• Types of Hospitals

    Types of Hospitals

    • The type of hospital to which you are admitted depends on any or all of the following:
      • Where your doctor has privileges
      • Where you go in an emergency (the closest one)
      • The type of procedure you are having – more complicated procedures may require larger facilities
      • Your insurance – not all hospitals take all insurance
      • Your convenience and that of your family
    • University or Teaching Hospital – Affiliated with a medical school and will have students, interns and residents
    • Community Hospital – Hospital local to your home that may have interns and residents and is often quieter and certainly well suited for less complex procedures
    • VA (Veteran Administration) Hospitals – A series of government supported hospitals across the country for the care of veterans of the armed services
    • Private Hospitals – Physician run and owned hospitals are less common but include some of the most famous, such as the Cleveland Clinic
    • City Hospitals – Hospital Systems run by city government and originally set up to care for inner city populations and can represent the best in medical care (but quality can vary significantly)
    • Tertiary Care Center – A descriptive term for many of the above hospitals which are referral centers for the care of complex medical and surgical problems


    Hospitals vary not only by their organization, but also by the services they offer. Most hospitals take care of all problems but may be better known for treating patients with certain diagnoses. Others will specialize in a particular area such as heart disease, cancer treatment, or orthopedics. Sometimes your choice of hospital is limited to whichever hospital with which your HMO or insurance company has contracted. In that case, they may be referred to as network or out-of-network hospitals. Listed below on the most common types of hospitals:

    What are the major types of hospitals?

    • Teaching Hospitals: Associated with medical schools where attending staff members (fully trained physicians) teach new students and care for patients. They are considered esteemed places to practice medicine, but interns, residents, and fellows often provide most of the patient care under the supervision of senior physicians. The resident staff at most teaching hospitals are no longer allowed to work the long hours they did in the past. Now they are required to return home once they have completed a 24-hour shift. Previously, 72-hour shifts were considered normal.


    Teaching hospitals tend to be on the cutting edge of research and new techniques. This hospital environment is conducive to looking for new and better options to improve patient outcomes and quality of care.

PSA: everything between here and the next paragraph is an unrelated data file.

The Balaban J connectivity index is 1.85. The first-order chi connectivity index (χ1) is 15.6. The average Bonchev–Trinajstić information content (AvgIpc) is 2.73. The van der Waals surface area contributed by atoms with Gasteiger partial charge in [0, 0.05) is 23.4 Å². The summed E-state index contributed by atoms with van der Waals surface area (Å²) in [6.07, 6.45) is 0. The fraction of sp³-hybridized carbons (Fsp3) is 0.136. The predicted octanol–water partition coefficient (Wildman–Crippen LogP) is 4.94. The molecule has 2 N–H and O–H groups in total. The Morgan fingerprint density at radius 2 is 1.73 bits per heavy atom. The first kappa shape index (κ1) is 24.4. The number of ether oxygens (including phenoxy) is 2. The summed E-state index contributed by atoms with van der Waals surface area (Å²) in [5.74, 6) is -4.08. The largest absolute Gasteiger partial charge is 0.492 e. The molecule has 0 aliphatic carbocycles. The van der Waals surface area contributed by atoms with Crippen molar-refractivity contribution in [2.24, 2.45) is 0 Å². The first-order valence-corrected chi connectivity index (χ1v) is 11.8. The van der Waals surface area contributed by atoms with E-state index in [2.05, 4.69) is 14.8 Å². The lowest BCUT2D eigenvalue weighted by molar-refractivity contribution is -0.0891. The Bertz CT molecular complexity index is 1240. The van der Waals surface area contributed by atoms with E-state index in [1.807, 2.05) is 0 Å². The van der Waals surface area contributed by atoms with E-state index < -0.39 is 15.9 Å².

• Community Hospitals: Sometimes referred to as suburban hospitals, community hospitals were created as more people moved from the cities to outlying areas. Community hospitals tend to be in better financial shape than inner-city hospitals. They have more patients with insurance and don’t usually have to write off as much care as do inner city hospitals. As a result, these hospitals tend to have nicer rooms, better food, easier parking for visitors, and fewer security issues.


    Additionally, the nursing staff in these hospitals may have a little more time for patients because there are fewer staff shortages. In the teaching hospitals, nurses often don’t use the full complement of their clinical skills because of the presence of medical students, interns, residents and fellows. Not so in the community hospitals. The attending staff is comprises mainly voluntary doctors. Voluntary doctors are private physicians who have privileges at the hospital but are not compensated by the hospital. They are self-insured too, which limits the hospitals liability.

    In these hospitals, all patient care and surgical procedures are conducted by attending physicians rather than residents.

    • Veterans Administration (VA) Hospitals: The Veteran Administration provides free care to those who served in the United States military as well as their family members. They care for many patients with chronic medical problems such as diabetes and high blood pressure. These hospitals also become very skilled in specialized areas such as the treatments of amputees because of the unfortunately high frequency of these injuries among combat veterans. Like university hospitals these facilities often have ties to a medical school and may be used for training for medical students, interns, residents and fellows.


    What about hospital transfers?

    Most hospitals can accommodate and treat any condition, thus, the transfer of patients from one hospital to another is unusual. Transfers are most common situations where a patient presents highly unusual symptoms or severe trauma—certain cases may be referred to a burn unit or a moved to a trauma center from a community hospital. Generally speaking, though, the hospital you go to when you are ill will be the hospital where you stay until you get better.

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